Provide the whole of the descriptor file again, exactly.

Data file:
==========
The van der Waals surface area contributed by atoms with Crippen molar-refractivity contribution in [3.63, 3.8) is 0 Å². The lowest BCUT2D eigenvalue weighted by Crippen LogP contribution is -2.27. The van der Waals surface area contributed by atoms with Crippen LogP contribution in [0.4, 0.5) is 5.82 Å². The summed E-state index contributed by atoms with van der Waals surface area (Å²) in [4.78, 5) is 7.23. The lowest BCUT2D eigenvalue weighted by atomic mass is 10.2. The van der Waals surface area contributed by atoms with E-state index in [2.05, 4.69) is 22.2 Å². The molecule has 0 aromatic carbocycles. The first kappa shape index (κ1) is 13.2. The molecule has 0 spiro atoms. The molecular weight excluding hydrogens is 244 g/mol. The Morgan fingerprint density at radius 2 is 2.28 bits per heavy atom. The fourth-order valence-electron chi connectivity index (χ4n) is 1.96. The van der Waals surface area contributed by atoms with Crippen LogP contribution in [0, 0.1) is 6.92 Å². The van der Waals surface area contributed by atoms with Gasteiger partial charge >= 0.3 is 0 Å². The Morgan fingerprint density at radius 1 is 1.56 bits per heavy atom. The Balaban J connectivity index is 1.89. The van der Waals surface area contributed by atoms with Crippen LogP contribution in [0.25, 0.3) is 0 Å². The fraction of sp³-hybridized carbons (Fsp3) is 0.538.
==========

The van der Waals surface area contributed by atoms with Crippen molar-refractivity contribution in [3.63, 3.8) is 0 Å². The lowest BCUT2D eigenvalue weighted by Crippen LogP contribution is -2.27. The van der Waals surface area contributed by atoms with Crippen LogP contribution in [0.4, 0.5) is 5.82 Å². The summed E-state index contributed by atoms with van der Waals surface area (Å²) in [4.78, 5) is 7.23. The lowest BCUT2D eigenvalue weighted by atomic mass is 10.2. The van der Waals surface area contributed by atoms with E-state index in [2.05, 4.69) is 22.2 Å². The molecule has 0 aromatic carbocycles. The first kappa shape index (κ1) is 13.2. The molecule has 0 spiro atoms. The molecular weight excluding hydrogens is 244 g/mol. The Morgan fingerprint density at radius 2 is 2.28 bits per heavy atom. The fourth-order valence-electron chi connectivity index (χ4n) is 1.96. The van der Waals surface area contributed by atoms with Crippen LogP contribution in [0, 0.1) is 6.92 Å². The van der Waals surface area contributed by atoms with Gasteiger partial charge >= 0.3 is 0 Å². The Morgan fingerprint density at radius 1 is 1.56 bits per heavy atom. The Balaban J connectivity index is 1.89. The van der Waals surface area contributed by atoms with Crippen LogP contribution in [0.25, 0.3) is 0 Å². The fraction of sp³-hybridized carbons (Fsp3) is 0.538.